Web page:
What appears to be the oldest story of a "werewolf" is actually an ancient Roman myth. In 1 AD, Ovid wrote the Metamorphoses, in which there is the tale of King Lycaon (the origin of the word Lycanthrope) who greatly offended the gods by serving human flesh to them. Jupiter punished Lycaon by transforming him into a wolf. This myth lacks modern features of werewolf tales, in particular the idea of changing back and forth. Nevertheless, it likely set in motion the idea of "man becoming wolf".
Modern resurgence of werewolf legends
The first supposed "werewolf" sighting was in the countryside between the towns of Cologne and Bedburg in Germany in 1589. A pamphlet was drawn up by those who claimed to have witnessed it, which was then distributed around the towns. While the pamphlet was intended to be a public service and therefore non-fictional in spirit, it was of course describing a dubious event and hence a work of fiction in some sense — just not for entertainment. Its contents explicitly described a creature changing from wolf to man during the dead of night.
The supposed werewolf turned out to be a man by the name of Peter Stubbe, who was executed for a string of gruesome murders (which he really did commit apparently).
For many years, people in the neighbouring towns really did believe that Stubbe had been changing from wolf to man in the night. This is likely the origin of werewolf stories as we know them today. There were earlier wolf-man claims in France that also anticipated the modern notion of werewolf (in particular, claims preceding the executions of Pierre Burgot and Michel Verdun), but the content of the Cologne / Bedburg pamphlet is more akin to our modern perception of "werewolf" than what was reported at the time of the French incidents.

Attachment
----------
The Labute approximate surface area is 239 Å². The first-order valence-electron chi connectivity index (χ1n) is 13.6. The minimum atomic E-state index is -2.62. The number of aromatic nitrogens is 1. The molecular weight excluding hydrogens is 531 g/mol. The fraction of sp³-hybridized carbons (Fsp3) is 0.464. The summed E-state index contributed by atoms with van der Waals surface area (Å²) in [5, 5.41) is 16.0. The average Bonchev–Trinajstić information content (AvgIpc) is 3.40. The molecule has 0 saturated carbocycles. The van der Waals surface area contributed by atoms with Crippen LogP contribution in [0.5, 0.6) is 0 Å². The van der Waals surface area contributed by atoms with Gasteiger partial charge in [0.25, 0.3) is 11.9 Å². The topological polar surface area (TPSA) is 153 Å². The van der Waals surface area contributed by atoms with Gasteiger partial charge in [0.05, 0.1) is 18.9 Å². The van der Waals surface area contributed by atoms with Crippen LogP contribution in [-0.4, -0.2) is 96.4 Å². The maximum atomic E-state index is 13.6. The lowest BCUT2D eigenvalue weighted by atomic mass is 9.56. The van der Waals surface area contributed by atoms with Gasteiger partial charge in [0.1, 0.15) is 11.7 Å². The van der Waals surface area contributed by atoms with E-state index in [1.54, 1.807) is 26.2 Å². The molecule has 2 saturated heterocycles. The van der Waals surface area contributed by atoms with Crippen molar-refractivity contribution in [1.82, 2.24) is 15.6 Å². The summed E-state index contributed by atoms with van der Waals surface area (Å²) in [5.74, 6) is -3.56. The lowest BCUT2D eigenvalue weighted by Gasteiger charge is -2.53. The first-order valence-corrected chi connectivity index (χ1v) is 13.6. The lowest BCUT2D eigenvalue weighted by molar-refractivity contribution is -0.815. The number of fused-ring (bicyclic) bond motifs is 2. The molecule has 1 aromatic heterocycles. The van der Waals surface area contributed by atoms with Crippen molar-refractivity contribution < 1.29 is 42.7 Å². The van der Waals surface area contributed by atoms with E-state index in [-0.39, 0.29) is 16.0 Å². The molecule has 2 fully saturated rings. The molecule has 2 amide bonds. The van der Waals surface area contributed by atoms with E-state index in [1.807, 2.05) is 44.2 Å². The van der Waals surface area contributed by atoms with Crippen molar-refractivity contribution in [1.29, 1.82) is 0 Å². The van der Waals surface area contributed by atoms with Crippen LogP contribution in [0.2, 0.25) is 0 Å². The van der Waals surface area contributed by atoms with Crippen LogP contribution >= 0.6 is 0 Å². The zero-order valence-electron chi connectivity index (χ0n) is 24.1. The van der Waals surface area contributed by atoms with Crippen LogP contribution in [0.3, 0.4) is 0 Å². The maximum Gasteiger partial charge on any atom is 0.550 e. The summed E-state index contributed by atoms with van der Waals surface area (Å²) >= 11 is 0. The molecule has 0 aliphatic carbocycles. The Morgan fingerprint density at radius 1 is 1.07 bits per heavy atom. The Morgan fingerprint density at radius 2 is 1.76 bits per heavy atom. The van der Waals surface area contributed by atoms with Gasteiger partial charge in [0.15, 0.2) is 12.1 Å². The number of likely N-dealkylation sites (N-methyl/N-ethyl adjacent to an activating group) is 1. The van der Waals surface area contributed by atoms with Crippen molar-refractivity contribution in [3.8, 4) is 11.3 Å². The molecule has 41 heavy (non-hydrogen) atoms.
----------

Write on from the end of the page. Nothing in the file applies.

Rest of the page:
The "Werewolf of Bedburg" pamphlet, which was translated into several different languages, appears to have spurred Europe's fascination with werewolf lore. In particular, it seems to be the source of the idea of werewolves changing back and forth between human and wolf form.
"The Lay of the Bisclavret"
Now, if you really want the earliest werewolf story written for entertainment that anticipates some features of the "modern" werewolf", I believe we should look to "The Lay of the Bisclavret", an 12th Century lai by Marie de France. It predates the Bedburg incident, but grew in popularity after it, partly because Bedburg prompted interest in werewolves and partly because of the eventual advent of the printing press and the availability of translations.
According to The Essential Guide to Werewolf Literature by Brian J. Frost, this was the first true European werewolf fiction. The protagonist, a baron from Brittany, transforms into a wolf once a week due to forces beyond his control.
"The Man-Wolf" and "Hughes the Wer-Wolf"
Finally, getting even closer to modern werewolf fiction are Leitch Ritchie's short story "The Man-Wolf" (1831) and Sutherland Menzies' story "Hughes the Wer-Wolf" (1838). Fueled by the rise of Gothic horror in the late 1700s (e.g. the works of Horace Walpole), Ritchie and Menzies turned to myth, folklore, de France's lais, and dubious recordings of werewolf phenomena such as the Bedburg incident to create a new home for the modern, full-moon transforming werewolf in fiction.
All of these precede the 1839 Frederick Marryat short story mentioned in the comments below the original question, although Marryat did contribute the first female werewolf to the literature.
(Acknowledgements to @GorchestopherH for some valuable assistance with this!)